WASHINGTON — Activists are preparing for a big demonstration in D.C. on Election Day, vowing to make sure every vote is counted.
The group Shutdown DC is leading a coalition of organizations in a demonstration on Black Lives Matter Plaza Tuesday that will last from 4 p.m. to midnight.
"We’re going to have Gogo bands, dance troupes," Shutdown DC organizer Patrick Young said. "We’re going to project the election results on a building. We’re going to come together to watch this historic moment as a group.”
One of their partner organizations is Long Live GOGO. As founder Justin "Yaddiya" Johnson explained, Gogo music has become integral to D.C. protests this year, and he said Election Day will be no different.
“Like my good friend Ladon Love says, there’s no movement without music, so we’re always glad to bring the culture of D.C. to the forefront of political situations like this and especially to use it for advocacy and to mobilize," Johnson said.
Young said with the state of the election, Shutdown DC felt compelled to join together in person at a meaningful place Tuesday night.
“The Trump campaign is openly talking about ignoring the results of the election, so we know it’s really important that people come out in the streets and show that we’re not going to allow that to happen," Young said. "We’re going to defend our democracy. And we’re going to make sure every single vote is counted. You can count on us.”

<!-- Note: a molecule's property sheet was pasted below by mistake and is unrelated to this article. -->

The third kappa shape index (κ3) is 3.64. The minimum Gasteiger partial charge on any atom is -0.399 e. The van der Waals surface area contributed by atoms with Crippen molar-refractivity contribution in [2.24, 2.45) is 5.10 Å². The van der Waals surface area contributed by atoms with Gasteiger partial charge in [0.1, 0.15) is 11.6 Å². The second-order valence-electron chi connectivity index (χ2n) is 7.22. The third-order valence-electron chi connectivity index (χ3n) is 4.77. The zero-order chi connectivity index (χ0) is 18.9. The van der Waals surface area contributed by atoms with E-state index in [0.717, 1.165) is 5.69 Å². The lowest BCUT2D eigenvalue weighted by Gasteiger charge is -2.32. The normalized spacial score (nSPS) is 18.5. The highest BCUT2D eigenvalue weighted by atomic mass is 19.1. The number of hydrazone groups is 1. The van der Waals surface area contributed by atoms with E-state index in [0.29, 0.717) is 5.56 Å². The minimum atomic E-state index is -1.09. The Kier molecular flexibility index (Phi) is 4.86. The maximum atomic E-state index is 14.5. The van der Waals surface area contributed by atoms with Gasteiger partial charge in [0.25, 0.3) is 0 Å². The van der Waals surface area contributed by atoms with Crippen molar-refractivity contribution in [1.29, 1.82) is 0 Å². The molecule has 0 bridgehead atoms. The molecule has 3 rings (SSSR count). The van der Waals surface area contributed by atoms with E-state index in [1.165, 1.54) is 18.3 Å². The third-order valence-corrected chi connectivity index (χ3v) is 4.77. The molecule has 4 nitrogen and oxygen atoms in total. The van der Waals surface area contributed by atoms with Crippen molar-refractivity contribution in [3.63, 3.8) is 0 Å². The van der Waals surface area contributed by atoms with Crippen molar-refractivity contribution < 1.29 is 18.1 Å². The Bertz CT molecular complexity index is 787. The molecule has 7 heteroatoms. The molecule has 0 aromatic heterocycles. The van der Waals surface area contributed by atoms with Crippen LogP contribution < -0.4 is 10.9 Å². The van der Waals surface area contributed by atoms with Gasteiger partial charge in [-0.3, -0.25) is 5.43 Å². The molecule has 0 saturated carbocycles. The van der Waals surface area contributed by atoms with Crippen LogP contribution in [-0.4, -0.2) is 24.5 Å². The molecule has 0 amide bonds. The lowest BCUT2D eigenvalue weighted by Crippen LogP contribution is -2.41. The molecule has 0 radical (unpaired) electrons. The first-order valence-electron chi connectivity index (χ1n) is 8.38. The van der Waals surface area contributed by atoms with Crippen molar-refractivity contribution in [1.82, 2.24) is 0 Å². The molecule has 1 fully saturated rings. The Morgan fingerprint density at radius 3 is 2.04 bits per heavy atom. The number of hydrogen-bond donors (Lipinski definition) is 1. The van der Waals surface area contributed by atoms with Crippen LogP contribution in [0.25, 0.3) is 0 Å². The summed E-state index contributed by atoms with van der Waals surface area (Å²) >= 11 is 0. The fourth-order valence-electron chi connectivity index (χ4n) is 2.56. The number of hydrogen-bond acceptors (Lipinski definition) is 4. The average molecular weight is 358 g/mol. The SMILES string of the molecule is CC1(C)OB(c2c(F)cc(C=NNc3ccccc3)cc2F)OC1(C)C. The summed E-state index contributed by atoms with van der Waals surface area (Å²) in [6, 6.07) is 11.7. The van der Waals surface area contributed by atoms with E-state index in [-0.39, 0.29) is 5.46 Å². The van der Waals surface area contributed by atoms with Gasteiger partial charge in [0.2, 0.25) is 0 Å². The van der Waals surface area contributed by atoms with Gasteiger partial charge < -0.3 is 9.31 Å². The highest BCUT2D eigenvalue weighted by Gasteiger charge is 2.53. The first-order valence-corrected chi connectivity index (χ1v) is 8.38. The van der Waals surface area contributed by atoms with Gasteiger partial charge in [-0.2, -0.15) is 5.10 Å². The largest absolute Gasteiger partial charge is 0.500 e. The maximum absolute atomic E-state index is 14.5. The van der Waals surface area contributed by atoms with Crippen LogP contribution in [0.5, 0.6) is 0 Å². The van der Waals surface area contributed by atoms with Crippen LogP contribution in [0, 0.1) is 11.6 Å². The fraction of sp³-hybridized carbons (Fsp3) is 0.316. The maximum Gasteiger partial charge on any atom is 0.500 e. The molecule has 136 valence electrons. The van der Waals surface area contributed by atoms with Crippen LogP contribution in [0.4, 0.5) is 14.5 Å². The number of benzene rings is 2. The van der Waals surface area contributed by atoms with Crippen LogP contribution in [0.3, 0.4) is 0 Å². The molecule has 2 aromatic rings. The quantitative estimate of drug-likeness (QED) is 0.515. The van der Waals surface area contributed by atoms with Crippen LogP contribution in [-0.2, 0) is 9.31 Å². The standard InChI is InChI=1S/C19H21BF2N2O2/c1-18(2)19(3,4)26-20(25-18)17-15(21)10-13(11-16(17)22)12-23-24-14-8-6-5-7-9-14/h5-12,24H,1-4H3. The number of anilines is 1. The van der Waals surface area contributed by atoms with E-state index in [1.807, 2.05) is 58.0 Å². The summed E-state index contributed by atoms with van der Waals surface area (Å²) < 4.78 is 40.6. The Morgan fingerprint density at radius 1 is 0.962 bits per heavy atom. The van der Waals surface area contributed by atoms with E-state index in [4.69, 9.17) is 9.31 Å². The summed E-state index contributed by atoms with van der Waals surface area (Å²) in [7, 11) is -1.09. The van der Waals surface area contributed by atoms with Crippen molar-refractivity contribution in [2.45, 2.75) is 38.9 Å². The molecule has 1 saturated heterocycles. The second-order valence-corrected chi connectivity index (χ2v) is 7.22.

He said that's one of their slogans this week -- "you can count on us." Young said that's because they intend to make sure every vote is counted.
As businesses board up to avoid property damage on Election Day, Shutdown DC also helped demonstrators prepare for potential clashes with de-escalation training.
“We use tools like paying attention to the tone of our voice, paying attention to the posture we’re using," Young said. "Some people want to talk. We want to let them talk and hear them, and if there’s a way we can continue the night without having any confrontations is great, and that’s what we’re trying to figure out how to do.”
Johnson said he hopes their partnership with Shutdown DC inspires the Black and Brown community to vote first and join them on the streets later.
“We come from a community that has been disenfranchised with politics, so we always look to bring the culture, arts into the equation to get people more politically engaged and to also lift their voices," Johnson said.
Black Lives Matter DC is also slated to join the groups on the Plaza Tuesday.
Young said they plan to continue demonstrations of some sort through the rest of the week -- the form and tone depends on the election results.
A church half a mile away near Thomas Circle will also be offering aid to protesters throughout the week. A spokesperson said they'll have stands with snacks and water set up from 5 p.m. to 8 p.m. starting Tuesday.